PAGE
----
The truth that “We are not alone” was experienced by the selfless support of about twenty volunteers who provided meals and other necessities for the conference. The success of this conference could be measured by the gratitude participants felt for their connectedness with others.
Shinran’s words of Amida’s spiritual presence represent an insightful perspective of the nature of the self. Inspired by Shin principles, an other-centered approach can provide us with a true assessment of an interdependent self in a supportive universe. We can express this awareness with the words Namo Amida Butsu.
Wednesday, August 11, 2010, 1:29 pm
The Institute of Buddhist Studies, BDK America, and the Sanskrit Department at Harvard are jointly presenting a conference on home, October 2 – 3, 2010 in Cambridge, MA.
More information is forthcoming. For questions and contact information, please visit the conference website here.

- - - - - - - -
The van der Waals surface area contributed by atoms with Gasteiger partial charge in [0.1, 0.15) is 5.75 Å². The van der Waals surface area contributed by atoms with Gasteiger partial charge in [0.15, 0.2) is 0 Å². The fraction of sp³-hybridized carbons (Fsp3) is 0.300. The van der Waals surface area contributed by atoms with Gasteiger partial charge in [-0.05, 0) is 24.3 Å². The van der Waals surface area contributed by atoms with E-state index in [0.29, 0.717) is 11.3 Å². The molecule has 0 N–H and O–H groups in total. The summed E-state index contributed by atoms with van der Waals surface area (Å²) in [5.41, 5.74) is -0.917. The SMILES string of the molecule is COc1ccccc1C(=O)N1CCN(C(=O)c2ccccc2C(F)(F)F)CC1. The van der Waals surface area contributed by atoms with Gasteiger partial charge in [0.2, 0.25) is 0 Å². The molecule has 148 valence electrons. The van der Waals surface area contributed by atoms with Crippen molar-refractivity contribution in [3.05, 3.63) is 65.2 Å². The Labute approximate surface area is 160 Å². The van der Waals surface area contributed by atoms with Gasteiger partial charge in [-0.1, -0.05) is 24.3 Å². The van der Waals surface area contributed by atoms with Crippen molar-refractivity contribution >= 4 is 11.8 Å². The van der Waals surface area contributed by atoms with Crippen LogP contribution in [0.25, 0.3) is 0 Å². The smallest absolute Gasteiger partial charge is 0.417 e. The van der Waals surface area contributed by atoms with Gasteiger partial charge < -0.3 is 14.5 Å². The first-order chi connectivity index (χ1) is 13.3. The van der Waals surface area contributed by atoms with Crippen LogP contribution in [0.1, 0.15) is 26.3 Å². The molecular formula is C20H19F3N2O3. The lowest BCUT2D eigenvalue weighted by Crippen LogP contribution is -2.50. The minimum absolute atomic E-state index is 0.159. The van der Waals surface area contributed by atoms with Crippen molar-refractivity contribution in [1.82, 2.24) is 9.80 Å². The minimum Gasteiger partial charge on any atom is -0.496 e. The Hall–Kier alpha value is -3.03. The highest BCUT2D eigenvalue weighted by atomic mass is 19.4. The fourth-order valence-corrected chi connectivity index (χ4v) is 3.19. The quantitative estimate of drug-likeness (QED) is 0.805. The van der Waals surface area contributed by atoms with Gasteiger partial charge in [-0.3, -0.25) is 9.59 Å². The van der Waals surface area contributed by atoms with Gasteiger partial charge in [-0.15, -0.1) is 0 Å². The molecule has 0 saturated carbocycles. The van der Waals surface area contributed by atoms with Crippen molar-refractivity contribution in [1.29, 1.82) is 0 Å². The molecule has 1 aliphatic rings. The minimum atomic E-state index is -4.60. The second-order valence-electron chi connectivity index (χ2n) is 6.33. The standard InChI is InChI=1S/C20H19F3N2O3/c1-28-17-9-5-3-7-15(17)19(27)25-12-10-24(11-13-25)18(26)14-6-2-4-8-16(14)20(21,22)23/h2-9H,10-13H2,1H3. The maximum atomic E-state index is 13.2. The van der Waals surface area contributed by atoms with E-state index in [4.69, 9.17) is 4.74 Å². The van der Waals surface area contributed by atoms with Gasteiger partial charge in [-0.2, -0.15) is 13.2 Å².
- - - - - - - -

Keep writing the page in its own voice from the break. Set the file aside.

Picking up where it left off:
Saturday, July 24, 2010, 10:47 am
The Institute of Buddhist Studies is hosting some exciting events in the field of Buddhism and psychology.
Red Book Dialogues
In the fall of 2010, along with the C.G. Jung Institute of San Francisco, we will be co-sponsoring two dialogues between Buddhism and The Red Book by C.G. Jung. These conversations, held in October and November will feature conversations with Zoketsu Norman Fischer of the San Francisco Zen Center and Jack Kornfield of Spirit Rock Meditation Center.
Click here for more information on these events.
International Conference on Other-Centered Approaches
In February 2011, along with the Center for Buddhist Education and the Amida Trust, we will be co-hosting a conference on other-centered approaches to Western psychology and Buddhism.
Click here for more information on this events.
Both of these events are open to the public. More details are forthcoming, so please mark your calendars and check back here for more information on registration and schedules.
Monday, March 29, 2010, 11:07 am